Museum Skepticism: A History of the Display of Art in Public Galleries By David Carrier. Duke University Press, 2006, 328 pages. $22.95, paper.
In this intriguing study, David Carrier brings a philosophical viewpoint to bear on the institution of the art museum, from its Enlightenment-era founding in Western Europe to the present day. Grounded in a Hegelian point of view, Carrier’s analysis also owes much to Arthur Danto, the great contemporary philosopher of art, and employs a recurring theme of constant change, inspired by Ovid’s Metamorphoses, a text that has provided a wealth of subject matter for visual artists through the ages.
Carrier attempts to chart a course between what he calls the “museum skepticism” of such academic scholars as Donald Preziosi, Carol Duncan, Susan Pearce, and Douglas Crimp (whose book title On the Museum’s Ruins sums up what many of these scholars think of the continuing viability of this institution) and the positivist defense of traditional museum values put forward in Whose Muse edited by James Cuno, head of the Art Institute of Chicago, and several other leaders of the world’s premier museums. This is a task well worth undertaking, but one that Carrier does not quite negotiate successfully. His argument is engaging, but his knowledge of museums is ultimately insufficient.
In the first half of the book, Carrier undertakes a brief history of the display of art in museums. Emphasizing the Ovidian theme of constant change, he argues that art changes repeatedly over time, as it is displayed in different places to different viewers. Here he also defines and examines “museum skepticism,” whose proponents argue, in different ways, that museums are deeply flawed institutions. In the view of the skeptics, museums cannot truly preserve art because they remove it from its original context and insert it in a master narrative that is intimately allied with conservative capitalist power structures and is implicated in the histories of colonialist and imperialist Western regimes.
The second half of the book, while interesting, is less satisfying, in that it fails to advance Carrier’s main argument. It focuses on four case studies—close examinations of Isabella Stewart Gardner and her eponymous museum in Boston, Ernest Fenellosa and his promotion of Asian art at the Museum of Fine Arts in Boston, Albert Barnes as a pioneer in the collecting and appreciation of modern art, and the J. Paul Getty Museum, itself a key work of contemporary art in Carrier’s view. His discussion of the Gardner museum dwells on familiar facts, emphasizing the personal nature of the collection and the way it is displayed and the key role of Gardner’s adviser, Bernard Berenson.
As the author explains, Fenellosa was a key figure in the early appreciation of East Asian art in America, building the first significant museum collection in Boston. But Carrier’s conclusions about the difficulties of engaging a Western audience with this material (derived at least in part from the observation that the Asian galleries at major American museums are not as crowded as galleries containing art from the Western tradition) are unconvincing.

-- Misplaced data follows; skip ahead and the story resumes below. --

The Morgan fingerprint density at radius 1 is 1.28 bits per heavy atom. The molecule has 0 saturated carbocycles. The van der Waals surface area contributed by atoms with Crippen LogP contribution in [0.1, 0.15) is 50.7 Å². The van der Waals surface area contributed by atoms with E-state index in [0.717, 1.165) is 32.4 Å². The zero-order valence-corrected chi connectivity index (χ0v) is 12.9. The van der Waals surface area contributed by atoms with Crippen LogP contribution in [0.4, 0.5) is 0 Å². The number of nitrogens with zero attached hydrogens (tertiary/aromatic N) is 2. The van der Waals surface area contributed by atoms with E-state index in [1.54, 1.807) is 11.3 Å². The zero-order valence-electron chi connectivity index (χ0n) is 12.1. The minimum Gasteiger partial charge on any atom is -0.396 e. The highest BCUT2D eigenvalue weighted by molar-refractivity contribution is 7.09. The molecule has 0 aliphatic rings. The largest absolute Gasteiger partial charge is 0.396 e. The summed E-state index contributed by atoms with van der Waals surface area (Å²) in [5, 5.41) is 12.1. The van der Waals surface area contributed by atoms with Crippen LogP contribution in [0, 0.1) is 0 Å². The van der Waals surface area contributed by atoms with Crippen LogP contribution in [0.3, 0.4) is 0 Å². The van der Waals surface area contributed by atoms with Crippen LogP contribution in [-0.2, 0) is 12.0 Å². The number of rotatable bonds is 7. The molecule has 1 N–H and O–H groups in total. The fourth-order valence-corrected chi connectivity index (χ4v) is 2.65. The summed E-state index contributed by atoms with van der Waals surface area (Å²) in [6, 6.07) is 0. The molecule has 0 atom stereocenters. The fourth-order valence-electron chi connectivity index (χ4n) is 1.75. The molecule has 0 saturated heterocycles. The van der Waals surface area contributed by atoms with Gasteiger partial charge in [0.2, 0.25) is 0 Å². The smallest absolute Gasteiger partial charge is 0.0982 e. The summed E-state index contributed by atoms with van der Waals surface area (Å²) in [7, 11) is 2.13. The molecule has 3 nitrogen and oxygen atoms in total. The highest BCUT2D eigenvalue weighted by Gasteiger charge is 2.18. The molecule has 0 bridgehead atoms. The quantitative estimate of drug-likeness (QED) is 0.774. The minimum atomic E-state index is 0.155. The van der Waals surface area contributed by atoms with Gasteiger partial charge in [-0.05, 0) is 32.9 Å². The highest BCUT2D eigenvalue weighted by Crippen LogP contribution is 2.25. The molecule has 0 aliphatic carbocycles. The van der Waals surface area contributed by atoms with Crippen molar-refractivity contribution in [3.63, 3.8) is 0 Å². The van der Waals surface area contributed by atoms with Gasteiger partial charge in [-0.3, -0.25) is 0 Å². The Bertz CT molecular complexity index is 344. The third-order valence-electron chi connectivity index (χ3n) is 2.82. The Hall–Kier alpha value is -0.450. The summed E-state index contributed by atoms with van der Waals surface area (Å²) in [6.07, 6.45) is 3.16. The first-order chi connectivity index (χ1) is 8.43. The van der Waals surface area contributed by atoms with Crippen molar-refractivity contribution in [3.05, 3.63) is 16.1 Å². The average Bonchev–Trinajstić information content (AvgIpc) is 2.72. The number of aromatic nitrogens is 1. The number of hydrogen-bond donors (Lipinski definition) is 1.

He is too uncritical of Barnes, a fascinating figure to be sure, but one whose sanity must be questioned and whose exceedingly quirky ideas about art education (even if endorsed by John Dewey) are viewed with extreme skepticism by virtually all serious art scholars and museum professionals.
Carrier’s assessment of the Getty as, architecturally and experientially speaking, a work of contemporary art that frames and affects our view of the city of Los Angeles and thus much of our own culture and history, while interesting, seems beside the point. As Carrier acknowledges, the Getty is a manifestation of extreme wealth, amassed by one individual but now administered by others with more divergent aims. Serious visitors cannot but ask themselves whether that wealth has been well used and to what purpose.
Toward the end of the book, Carrier discusses the Cleveland Museum of Art and its great director Sherman Lee as the archetype of the conservative, hierarchical, encyclopedic art museum, existing to serve the moneyed interests of those who support it and producing education of the masses as a self-justifying but almost incidental byproduct. Here he plays the role of museum skeptic himself, until pulling back to proclaim his love of this (and indeed all) museums and concluding that all would be well if museums could become more genuinely democratic public spaces where real debate could occur and where high art would be as accessible as mass forms of culture. But, he also acknowledges, “If history is any guide, most probably we get better art when it is administered from above.”
One of Carrier’s key points is that museums have stopped growing because there are no new kinds of art to collect (now that non-Western art has been assimilated, however imperfectly) and because the Western museum model has been embraced and emulated in the East. But, in reality, museums are continuing to expand as never before. Much of this growth is planned to showcase burgeoning collections of contemporary art, multifarious in form, function, and material and part of a dizzying expansion of the global postmodern canon.
Finally, although it would seem to be germane to his arguments, Carrier has little to say about the other cataclysmic development for twenty-first-century museums: the threat of losing collections carefully amassed over more than 100 years to claims from those representing countries, cultures, and individuals who once owned them and from whom they were “collected” under circumstances that many today find problematic. Although it contains much thought-provoking material, Carrier’s study would benefit from greater familiarity with the institution of the museum and more attention to the key issues facing it today.